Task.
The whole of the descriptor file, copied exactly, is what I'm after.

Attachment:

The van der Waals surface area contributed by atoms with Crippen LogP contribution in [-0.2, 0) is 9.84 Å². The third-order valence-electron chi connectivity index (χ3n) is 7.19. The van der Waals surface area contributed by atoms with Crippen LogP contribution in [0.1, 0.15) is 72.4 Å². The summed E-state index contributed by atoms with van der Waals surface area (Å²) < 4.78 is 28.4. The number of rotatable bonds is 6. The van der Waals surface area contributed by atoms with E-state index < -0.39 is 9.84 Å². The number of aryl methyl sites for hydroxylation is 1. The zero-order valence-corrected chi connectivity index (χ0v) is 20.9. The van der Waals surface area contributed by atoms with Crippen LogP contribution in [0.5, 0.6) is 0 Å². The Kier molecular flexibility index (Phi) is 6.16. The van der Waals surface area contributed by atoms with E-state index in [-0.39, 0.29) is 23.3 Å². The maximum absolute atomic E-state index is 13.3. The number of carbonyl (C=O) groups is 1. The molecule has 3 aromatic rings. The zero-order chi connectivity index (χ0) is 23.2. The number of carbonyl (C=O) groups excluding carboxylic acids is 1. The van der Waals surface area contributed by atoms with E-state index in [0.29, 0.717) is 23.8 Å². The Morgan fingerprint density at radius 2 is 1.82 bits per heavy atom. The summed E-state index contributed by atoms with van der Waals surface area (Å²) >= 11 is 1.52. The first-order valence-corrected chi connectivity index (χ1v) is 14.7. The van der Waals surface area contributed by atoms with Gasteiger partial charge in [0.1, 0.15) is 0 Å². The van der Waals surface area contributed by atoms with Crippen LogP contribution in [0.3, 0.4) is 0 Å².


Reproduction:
The van der Waals surface area contributed by atoms with Crippen LogP contribution in [-0.2, 0) is 9.84 Å². The third-order valence-electron chi connectivity index (χ3n) is 7.19. The van der Waals surface area contributed by atoms with Crippen LogP contribution in [0.1, 0.15) is 72.4 Å². The summed E-state index contributed by atoms with van der Waals surface area (Å²) < 4.78 is 28.4. The number of rotatable bonds is 6. The van der Waals surface area contributed by atoms with E-state index < -0.39 is 9.84 Å². The number of aryl methyl sites for hydroxylation is 1. The zero-order valence-corrected chi connectivity index (χ0v) is 20.9. The van der Waals surface area contributed by atoms with Crippen LogP contribution in [0.5, 0.6) is 0 Å². The Kier molecular flexibility index (Phi) is 6.16. The van der Waals surface area contributed by atoms with E-state index in [-0.39, 0.29) is 23.3 Å². The maximum absolute atomic E-state index is 13.3. The number of carbonyl (C=O) groups is 1. The molecule has 3 aromatic rings. The zero-order chi connectivity index (χ0) is 23.2. The number of carbonyl (C=O) groups excluding carboxylic acids is 1. The van der Waals surface area contributed by atoms with E-state index in [0.29, 0.717) is 23.8 Å². The Morgan fingerprint density at radius 2 is 1.82 bits per heavy atom. The summed E-state index contributed by atoms with van der Waals surface area (Å²) >= 11 is 1.52. The first-order valence-corrected chi connectivity index (χ1v) is 14.7. The van der Waals surface area contributed by atoms with Gasteiger partial charge in [0.1, 0.15) is 0 Å². The van der Waals surface area contributed by atoms with Crippen LogP contribution in [0.3, 0.4) is 0 Å².